The MTA said that it is preparing to make service cuts of up to 40 percent on subways and up to 50 percent on the Long Island and Metro-North railroads, and that it could lay off more than 8,000 workers.

Metro’s projected operating shortfall amounts to about 11 percent of its $2.08 billion operating budget and includes the  unanticipated spending of $9 million for personal protective equipment and disinfecting supplies.

Metrobus will be impacted less by the cuts than Metrorail because many bus riders have fewer transportation alternatives than people who ride the rail system, transit officials said. Bus routes and service will remain as they are.

Metrorail, however, will close two hours earlier, at 9 p.m. Monday through Thursday. Waits for trains will increase by about four minutes to 12 minutes on all lines except for much of the Red Line, which could see six-minute waits at the busiest times.

The plan causing the most strife among Metro board members includes the use of “turnbacks” on the Red and Yellow lines. Turnbacks cut trips short for half the trains on a line. Metro is proposing that half of trains in service would turn around at the Silver Spring and Grosvenor-Strathmore stations rather than continuing farther into the suburbs, where waits would be twice as long. Metro said the decision on where to truncate trips was based on stations with the least riders.

For years, Montgomery County riders and public officials despised the use of turnbacks and viewed it as an inequity. Metro stopped their use in 2019.

“The proposed reinstatement of Red Line turnbacks is still of concern for me, personally, and for riders in Montgomery County,” said Metro Second Vice Chair Michael Goldman, who represents the Maryland suburbs affected. “If the data does not justify more service for stations south of Grosvenor and Silver Spring, then I will be opposing the reestablishment of these Red Line turnbacks when the board has to vote to approve these proposed budget changes in November.”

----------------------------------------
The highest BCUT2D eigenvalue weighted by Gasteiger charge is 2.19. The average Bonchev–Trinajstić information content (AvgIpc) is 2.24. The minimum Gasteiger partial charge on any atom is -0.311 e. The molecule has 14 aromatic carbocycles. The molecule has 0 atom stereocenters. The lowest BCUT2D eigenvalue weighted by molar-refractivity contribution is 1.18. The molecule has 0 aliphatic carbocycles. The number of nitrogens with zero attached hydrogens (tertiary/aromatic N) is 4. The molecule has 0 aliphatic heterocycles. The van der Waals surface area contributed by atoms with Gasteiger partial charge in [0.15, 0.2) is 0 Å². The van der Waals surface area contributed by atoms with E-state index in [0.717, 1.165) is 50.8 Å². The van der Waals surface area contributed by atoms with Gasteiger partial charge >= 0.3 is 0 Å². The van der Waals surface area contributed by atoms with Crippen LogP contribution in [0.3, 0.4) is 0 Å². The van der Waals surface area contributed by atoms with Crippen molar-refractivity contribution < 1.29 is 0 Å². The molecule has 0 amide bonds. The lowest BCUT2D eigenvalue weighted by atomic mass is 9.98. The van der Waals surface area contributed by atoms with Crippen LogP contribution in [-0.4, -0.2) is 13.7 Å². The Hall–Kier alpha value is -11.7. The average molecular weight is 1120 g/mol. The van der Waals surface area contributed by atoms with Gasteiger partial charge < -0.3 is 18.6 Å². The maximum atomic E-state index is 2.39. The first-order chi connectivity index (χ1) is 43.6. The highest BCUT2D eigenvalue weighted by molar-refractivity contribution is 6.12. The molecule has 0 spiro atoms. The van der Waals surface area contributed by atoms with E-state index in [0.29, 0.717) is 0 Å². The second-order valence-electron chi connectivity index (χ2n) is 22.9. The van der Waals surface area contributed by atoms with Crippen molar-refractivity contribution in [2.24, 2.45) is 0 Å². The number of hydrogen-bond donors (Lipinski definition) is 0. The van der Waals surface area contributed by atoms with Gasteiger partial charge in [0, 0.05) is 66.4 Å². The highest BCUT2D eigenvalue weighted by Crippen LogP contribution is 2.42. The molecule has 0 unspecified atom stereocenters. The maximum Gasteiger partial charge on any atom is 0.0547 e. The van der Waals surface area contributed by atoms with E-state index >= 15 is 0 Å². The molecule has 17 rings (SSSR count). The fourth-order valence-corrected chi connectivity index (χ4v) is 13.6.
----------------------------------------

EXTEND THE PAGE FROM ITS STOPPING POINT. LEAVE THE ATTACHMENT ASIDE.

Goldman said he insists that turnbacks at least be limited to certain times. He said the savings of less than $3 million doesn’t justify the inconvenience to Maryland riders.

“The savings resulting from the turn backs is minuscule,” he said.

Other board members, however, insisted that using ridership data was the most equitable way to make cuts.

“Moving forward, not knowing what the next several quarters are going to look like, if we’re going to do an effective job of right sizing, we have to do it using data,” said board member Devin Rouse, director of the Passenger Rail Division at the Federal Railroad Administration. “Let the data drive those decisions.”

Board member and Loudoun County Supervisor Matthew F. Letourneau (R-Dulles) agreed.

“There is no rider that’s more important than any other on our system,” he said. “And so when we look at these things, we have to make these based on data.”

Metro doesn’t expect to see an improvement in its finances during the second half of next year. The cuts are aimed at putting Metro on more austere footing when the start of the next fiscal year begins in July.

Metro is projecting revenue losses of as much as $569 million below pre-pandemic levels next year, with labor and other expenses costing as much as $50 million.

The transit agency said it could be facing a $793 million shortfall next year, which will require more cuts to “close the funding gap,” according to Metro’s budget projections.

Before the Metro board finalizes the proposed service cuts this November, the public can weigh in on the service reductions, layoffs and other changes by writing to the board via Metro’s website.